Cyril L.
      2 December 2018 @ 10:25
      Danielle I appreciate you taking the time to answer my comment (and others). Eric F., you're absolutely right, I'm worrying about that every day. Corporate credit is a short volatility trade. Liquidity may disappear. I fully acknowledge that there are excesses in this market, and notably in leveraged credit. Capital losses are always possible. But at the end of the day, it's important to understand where leveraged loans fit in the capital structure of the companies issuing them, and by extension in the financial system. But my real point is, everyone should make and present their own analysis based on facts and data. Not just asking one guy. And avoid attention-grabbing but factually wrong statements. If you think the leveraged loan market is going to blow up, please explain why and how - I'm very interested. But please bring substance (and nuance) to the argument.
    • CL
      Cyril L.
      2 December 2018 @ 10:49
      And to be clear, by blow up I mean severe and permanent loss of capital. At least 25-30%. Because we can all do like modern journalists and zerohedge, calling a 0.5% decline a crash or a selloff and a 5% decline a blow up, but we can also try to have a little pride and not do that.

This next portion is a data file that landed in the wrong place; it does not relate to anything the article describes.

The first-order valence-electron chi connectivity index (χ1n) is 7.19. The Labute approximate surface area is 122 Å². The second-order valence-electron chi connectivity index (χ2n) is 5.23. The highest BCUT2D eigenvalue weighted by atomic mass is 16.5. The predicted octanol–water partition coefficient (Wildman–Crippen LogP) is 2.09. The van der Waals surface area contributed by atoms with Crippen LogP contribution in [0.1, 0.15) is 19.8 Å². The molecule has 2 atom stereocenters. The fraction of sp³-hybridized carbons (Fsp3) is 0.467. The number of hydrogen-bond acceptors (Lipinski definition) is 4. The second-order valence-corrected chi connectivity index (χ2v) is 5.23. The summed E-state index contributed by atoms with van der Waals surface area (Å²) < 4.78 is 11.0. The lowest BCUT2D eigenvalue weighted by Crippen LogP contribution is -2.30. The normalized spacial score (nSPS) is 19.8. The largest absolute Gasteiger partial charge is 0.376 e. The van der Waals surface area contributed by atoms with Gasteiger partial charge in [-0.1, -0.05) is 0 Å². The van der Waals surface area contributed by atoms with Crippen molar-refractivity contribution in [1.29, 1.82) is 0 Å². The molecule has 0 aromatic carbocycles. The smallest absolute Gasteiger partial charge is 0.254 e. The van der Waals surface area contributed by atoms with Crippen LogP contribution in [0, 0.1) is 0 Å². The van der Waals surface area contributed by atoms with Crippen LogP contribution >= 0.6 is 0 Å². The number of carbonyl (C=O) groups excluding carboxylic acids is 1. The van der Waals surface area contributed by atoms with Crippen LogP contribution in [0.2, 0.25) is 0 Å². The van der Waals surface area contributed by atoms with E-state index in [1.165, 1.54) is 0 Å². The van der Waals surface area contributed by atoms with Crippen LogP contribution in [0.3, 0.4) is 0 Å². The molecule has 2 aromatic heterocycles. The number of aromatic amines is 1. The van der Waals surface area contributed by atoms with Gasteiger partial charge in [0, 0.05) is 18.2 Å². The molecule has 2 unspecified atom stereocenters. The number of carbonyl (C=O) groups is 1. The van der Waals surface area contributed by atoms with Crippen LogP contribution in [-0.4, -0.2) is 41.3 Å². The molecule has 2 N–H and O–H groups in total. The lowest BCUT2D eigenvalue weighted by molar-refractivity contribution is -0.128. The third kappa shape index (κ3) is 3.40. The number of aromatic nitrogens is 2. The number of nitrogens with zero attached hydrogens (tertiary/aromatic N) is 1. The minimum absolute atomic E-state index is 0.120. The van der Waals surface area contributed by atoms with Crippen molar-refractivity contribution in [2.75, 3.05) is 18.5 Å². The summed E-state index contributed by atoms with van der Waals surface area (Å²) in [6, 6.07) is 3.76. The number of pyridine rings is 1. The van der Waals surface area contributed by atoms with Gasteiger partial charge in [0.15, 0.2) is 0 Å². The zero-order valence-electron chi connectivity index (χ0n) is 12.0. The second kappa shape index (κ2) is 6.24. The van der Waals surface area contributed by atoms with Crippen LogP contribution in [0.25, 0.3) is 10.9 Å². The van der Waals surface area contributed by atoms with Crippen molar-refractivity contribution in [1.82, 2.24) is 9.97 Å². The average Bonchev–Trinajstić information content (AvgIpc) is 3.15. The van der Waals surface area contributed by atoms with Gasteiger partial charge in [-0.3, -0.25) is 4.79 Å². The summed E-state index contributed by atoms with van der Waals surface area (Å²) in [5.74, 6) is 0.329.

• AA
    Aymman A.
    26 November 2018 @ 18:24
    Brilliant!
  • RA
    Robert A.
    26 November 2018 @ 18:20
    Yes, some more please. Danielle and Richard Fisher must have attended some Texas based “Pithy, Concise and Succinct” thought and speaking school. I could listen to both of them for hours. I enjoyed Danielle’s prior RV work and immediately ordered and read her book “Fed Up”, which book I highly recommend to my fellow RV’ers. IMO, this is one of the best RV presentations of the hundreds I’ve watched...it checks all the boxes—timely, informed, well presented and, of course, the “pithy, concise and succinct” box. You go Girl!
    • DD
      Danielle D. | Contributor
      27 November 2018 @ 03:50
      You are too kind. Thank you.
  • HO
    H2 O.
    26 November 2018 @ 18:11
    A great speaker, and a follow up conversation with her would be even better with an interviewer to give the discussion more structure. A lot of listening required to put together her outlook and read it through to her investment thesis.
  • VA
    Vikram A.
    26 November 2018 @ 17:23
    This is great. Any chance we could find out which muni bonds specifically she would buy and/or which muni manager she has her money with?
    • HJ
      Harry J.
      26 November 2018 @ 18:32
      I second your comment. Doubt if we’ll get an answer. But it would be great to have an idea!
    • DD
      Danielle D. | Contributor
      27 November 2018 @ 03:45